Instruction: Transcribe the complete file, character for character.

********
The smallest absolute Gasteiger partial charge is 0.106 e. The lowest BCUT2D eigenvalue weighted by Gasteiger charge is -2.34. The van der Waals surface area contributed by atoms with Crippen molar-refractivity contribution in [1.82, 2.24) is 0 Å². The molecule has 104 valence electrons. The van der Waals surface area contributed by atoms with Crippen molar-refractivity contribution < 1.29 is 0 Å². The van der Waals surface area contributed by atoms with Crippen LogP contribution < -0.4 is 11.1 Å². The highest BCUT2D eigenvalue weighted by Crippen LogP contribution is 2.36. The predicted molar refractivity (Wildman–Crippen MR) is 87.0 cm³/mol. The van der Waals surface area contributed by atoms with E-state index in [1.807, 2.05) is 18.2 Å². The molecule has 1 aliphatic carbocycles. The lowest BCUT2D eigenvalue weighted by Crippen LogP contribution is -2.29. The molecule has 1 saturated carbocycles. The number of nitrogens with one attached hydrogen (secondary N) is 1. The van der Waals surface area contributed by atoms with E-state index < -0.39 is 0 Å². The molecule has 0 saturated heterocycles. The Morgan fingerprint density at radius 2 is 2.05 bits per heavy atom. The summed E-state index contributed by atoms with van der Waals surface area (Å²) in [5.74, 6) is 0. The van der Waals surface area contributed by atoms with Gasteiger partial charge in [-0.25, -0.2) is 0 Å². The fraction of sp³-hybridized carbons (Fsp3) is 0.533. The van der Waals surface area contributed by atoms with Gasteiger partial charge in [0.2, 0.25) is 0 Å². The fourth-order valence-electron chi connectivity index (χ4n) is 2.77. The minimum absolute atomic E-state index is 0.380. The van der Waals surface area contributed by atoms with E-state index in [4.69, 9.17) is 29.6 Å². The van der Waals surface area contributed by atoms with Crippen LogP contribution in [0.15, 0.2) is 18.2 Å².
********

The smallest absolute Gasteiger partial charge is 0.106 e. The lowest BCUT2D eigenvalue weighted by Gasteiger charge is -2.34. The van der Waals surface area contributed by atoms with Crippen molar-refractivity contribution in [1.82, 2.24) is 0 Å². The molecule has 104 valence electrons. The van der Waals surface area contributed by atoms with Crippen molar-refractivity contribution < 1.29 is 0 Å². The van der Waals surface area contributed by atoms with Crippen LogP contribution < -0.4 is 11.1 Å². The highest BCUT2D eigenvalue weighted by Crippen LogP contribution is 2.36. The predicted molar refractivity (Wildman–Crippen MR) is 87.0 cm³/mol. The van der Waals surface area contributed by atoms with E-state index in [1.807, 2.05) is 18.2 Å². The molecule has 1 aliphatic carbocycles. The lowest BCUT2D eigenvalue weighted by Crippen LogP contribution is -2.29. The molecule has 1 saturated carbocycles. The number of nitrogens with one attached hydrogen (secondary N) is 1. The van der Waals surface area contributed by atoms with E-state index < -0.39 is 0 Å². The molecule has 0 saturated heterocycles. The Morgan fingerprint density at radius 2 is 2.05 bits per heavy atom. The summed E-state index contributed by atoms with van der Waals surface area (Å²) in [5.74, 6) is 0. The van der Waals surface area contributed by atoms with Gasteiger partial charge in [-0.25, -0.2) is 0 Å². The fraction of sp³-hybridized carbons (Fsp3) is 0.533. The van der Waals surface area contributed by atoms with Gasteiger partial charge in [0.2, 0.25) is 0 Å². The fourth-order valence-electron chi connectivity index (χ4n) is 2.77. The minimum absolute atomic E-state index is 0.380. The van der Waals surface area contributed by atoms with E-state index in [4.69, 9.17) is 29.6 Å². The van der Waals surface area contributed by atoms with Crippen LogP contribution in [0.15, 0.2) is 18.2 Å².